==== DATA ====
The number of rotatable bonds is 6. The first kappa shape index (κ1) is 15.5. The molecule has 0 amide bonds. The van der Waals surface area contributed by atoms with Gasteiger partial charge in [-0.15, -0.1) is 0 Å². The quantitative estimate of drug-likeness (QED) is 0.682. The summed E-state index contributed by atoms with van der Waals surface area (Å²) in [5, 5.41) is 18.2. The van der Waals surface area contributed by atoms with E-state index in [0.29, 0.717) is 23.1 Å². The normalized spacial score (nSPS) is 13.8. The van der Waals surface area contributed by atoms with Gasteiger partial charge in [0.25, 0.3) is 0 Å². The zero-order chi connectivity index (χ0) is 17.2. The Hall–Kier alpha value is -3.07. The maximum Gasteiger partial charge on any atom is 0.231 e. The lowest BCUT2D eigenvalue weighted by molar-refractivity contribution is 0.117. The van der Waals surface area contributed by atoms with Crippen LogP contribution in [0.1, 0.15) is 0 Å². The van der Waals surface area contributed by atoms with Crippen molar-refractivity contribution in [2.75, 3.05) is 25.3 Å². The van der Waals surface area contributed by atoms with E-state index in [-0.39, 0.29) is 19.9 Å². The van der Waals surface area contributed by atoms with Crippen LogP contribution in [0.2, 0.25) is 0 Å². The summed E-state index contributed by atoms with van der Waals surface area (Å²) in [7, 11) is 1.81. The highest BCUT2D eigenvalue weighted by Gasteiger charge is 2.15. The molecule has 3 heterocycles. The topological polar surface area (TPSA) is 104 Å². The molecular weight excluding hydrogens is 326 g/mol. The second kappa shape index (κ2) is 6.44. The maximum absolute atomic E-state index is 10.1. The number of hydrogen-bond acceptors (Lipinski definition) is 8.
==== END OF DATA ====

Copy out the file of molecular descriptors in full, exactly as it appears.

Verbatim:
The number of rotatable bonds is 6. The first kappa shape index (κ1) is 15.5. The molecule has 0 amide bonds. The van der Waals surface area contributed by atoms with Gasteiger partial charge in [-0.15, -0.1) is 0 Å². The quantitative estimate of drug-likeness (QED) is 0.682. The summed E-state index contributed by atoms with van der Waals surface area (Å²) in [5, 5.41) is 18.2. The van der Waals surface area contributed by atoms with E-state index in [0.29, 0.717) is 23.1 Å². The normalized spacial score (nSPS) is 13.8. The van der Waals surface area contributed by atoms with Gasteiger partial charge in [0.25, 0.3) is 0 Å². The zero-order chi connectivity index (χ0) is 17.2. The Hall–Kier alpha value is -3.07. The maximum Gasteiger partial charge on any atom is 0.231 e. The lowest BCUT2D eigenvalue weighted by molar-refractivity contribution is 0.117. The van der Waals surface area contributed by atoms with Crippen LogP contribution in [0.1, 0.15) is 0 Å². The van der Waals surface area contributed by atoms with Crippen molar-refractivity contribution in [2.75, 3.05) is 25.3 Å². The van der Waals surface area contributed by atoms with E-state index in [-0.39, 0.29) is 19.9 Å². The van der Waals surface area contributed by atoms with Crippen LogP contribution in [0.2, 0.25) is 0 Å². The summed E-state index contributed by atoms with van der Waals surface area (Å²) in [7, 11) is 1.81. The highest BCUT2D eigenvalue weighted by Gasteiger charge is 2.15. The molecule has 3 heterocycles. The topological polar surface area (TPSA) is 104 Å². The molecular weight excluding hydrogens is 326 g/mol. The second kappa shape index (κ2) is 6.44. The maximum absolute atomic E-state index is 10.1. The number of hydrogen-bond acceptors (Lipinski definition) is 8.